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DUXFORD, England — Keith Connor was a radioman with the Royal Air Force, but after going ashore at Normandy on June 6, 1944, he spent several months with America’s 101st Airborne Division, a time that provided him warm memories.

“Ice cream on Independence Day,” he said Sunday while sitting in the warm sun at the Imperial War Museum in Duxford.

But his first glimpse of Americans that day was not so pleasant. As he landed, he saw the bodies of dead GIs floating in the surf.

“Loads of your guys got it straight away,” said Connor, 79. “Poor chaps. They didn’t have a chance.”

Veterans and aircraft mixed well at the museum’s D-Day Anniversary Air Show on a glorious afternoon with tens of thousands of aviation enthusiasts swarming the museum grounds.

Those grounds were part of the D-Day invasion as well. The airfield was home to the U.S. Eighth Air Force’s 78th Fighter Group. P-47 Thunderbolts provided air cover for the invasion fleet and sought targets to bolster the offensive throughout the day.

On Sunday, veterans were everywhere. They signed autographs in bookseller booths, strolled along the line of vintage World War II-era aircraft on the flight line or simply stopped to talk to any passer-by wanting to chat.

Nearly every city, town and village in England was holding some sort of a D-Day ceremony to honor local veterans. The invasion signaled for Great Britain a strike back at a foe it had fought for nearly five years, suffering greatly from air bombardment and the threat of invasion.

Perhaps the darkest time was four years before D-Day, when thousands of troops of the British Expeditionary Force were trapped at Dunkirk on the French coast. Hundreds of boats, including many civilian vessels, were used to pull them off the coast and return them to England before they were crushed by the German forces.

George Riley, 85, was one of the soldiers trapped at Dunkirk. He would return to France two days after D-Day.

Dunkirk, he said, was more memorable because it was nip and tuck whether he and his comrades would get out alive.

“It was a bit doubtful,” he said from a wheelchair pushed by his daughter. “Very doubtful. We were lucky to get away.”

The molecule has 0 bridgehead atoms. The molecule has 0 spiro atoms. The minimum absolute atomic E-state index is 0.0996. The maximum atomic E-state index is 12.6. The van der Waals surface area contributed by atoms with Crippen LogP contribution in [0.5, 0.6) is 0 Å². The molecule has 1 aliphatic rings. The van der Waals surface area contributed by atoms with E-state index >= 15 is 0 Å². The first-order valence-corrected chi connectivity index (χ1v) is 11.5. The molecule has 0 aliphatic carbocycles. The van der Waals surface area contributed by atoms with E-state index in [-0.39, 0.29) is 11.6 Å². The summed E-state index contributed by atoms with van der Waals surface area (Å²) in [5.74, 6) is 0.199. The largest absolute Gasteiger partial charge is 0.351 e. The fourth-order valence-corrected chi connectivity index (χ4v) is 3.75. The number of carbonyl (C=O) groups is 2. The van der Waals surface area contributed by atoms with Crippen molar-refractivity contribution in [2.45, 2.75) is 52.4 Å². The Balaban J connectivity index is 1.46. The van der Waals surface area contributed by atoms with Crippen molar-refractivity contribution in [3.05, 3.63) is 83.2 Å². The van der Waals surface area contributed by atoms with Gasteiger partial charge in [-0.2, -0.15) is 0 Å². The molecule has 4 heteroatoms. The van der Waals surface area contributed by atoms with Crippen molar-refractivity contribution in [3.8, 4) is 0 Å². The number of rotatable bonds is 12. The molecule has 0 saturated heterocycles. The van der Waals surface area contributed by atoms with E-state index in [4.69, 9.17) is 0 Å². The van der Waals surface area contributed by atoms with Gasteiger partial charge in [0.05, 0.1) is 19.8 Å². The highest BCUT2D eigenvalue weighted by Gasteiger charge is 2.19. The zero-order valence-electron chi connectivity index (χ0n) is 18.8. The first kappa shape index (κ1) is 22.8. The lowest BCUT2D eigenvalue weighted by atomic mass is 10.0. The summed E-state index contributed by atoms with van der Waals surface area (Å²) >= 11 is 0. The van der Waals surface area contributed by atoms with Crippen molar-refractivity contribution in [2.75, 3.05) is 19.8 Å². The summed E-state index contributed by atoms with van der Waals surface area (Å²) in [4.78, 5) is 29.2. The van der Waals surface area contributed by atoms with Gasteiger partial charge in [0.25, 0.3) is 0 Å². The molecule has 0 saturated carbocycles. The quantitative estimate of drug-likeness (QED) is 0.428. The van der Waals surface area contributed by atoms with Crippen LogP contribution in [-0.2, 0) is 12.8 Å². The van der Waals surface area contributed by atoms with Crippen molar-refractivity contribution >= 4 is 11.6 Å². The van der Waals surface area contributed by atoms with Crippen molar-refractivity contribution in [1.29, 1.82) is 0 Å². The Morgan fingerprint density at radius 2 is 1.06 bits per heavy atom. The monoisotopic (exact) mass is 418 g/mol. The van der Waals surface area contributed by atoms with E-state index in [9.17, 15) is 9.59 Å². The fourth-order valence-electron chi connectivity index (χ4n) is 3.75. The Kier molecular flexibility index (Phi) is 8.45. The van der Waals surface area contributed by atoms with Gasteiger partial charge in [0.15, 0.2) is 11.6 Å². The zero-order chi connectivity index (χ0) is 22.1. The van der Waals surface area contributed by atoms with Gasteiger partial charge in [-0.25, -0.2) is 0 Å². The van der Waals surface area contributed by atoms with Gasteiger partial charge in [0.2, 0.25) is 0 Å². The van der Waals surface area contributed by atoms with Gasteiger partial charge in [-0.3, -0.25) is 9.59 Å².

When he landed at Normandy, the beaches were fairly calm.

“We went inland and it wasn’t so calm,” the former tank crewman said.

Fighting in the weeks following the invasion was as fierce or more so than on the day of the invasion itself, he said.

One of the first Allied troops to arrive in France that day was Wilfred DeViell, but it wasn’t by design. Asked where he was 60 years ago, DeViell, 90, smiled and said, “I was in a marsh in Normandy.”

His Lancaster bomber had been shot from the sky and he had to bail out about 3 a.m. on the day of the invasion.

“We bombed bridges near Caen to stop the Germans from bringing up reinforcements,” he said. “That was the idea.”

DeViell spent the rest of the war in a German prison camp. He learned of the invasion’s success months later when the prisoners managed to fashion a radio from bits and pieces and were able to hear news reports.

Albert Bolton’s memory of D-Day is seeing the vast armada that was assembled in the English Channel. He was in the Royal Navy aboard the HMS Ajax.

“When we turned up from Portsmouth, it was just one big array of ships,” he said. “The Missouri, the Iowa and the Texas, they were there.”

His ship’s 6-inch guns blasted targets inland from Juno Beach from dawn until about midday, he said.

On this anniversary, Bolton said, he was thinking “of all the chappies that got left behind.”

The air show came to a stop at one point for a brief moment of remembrance. Words were spoken that were surely echoed in churches, village halls and parade grounds throughout the country:

“They shall not grow old as we that are left grow old. Age shall not weary them nor the years condemn. At the going down of the sun and in the morning, we will remember them.”

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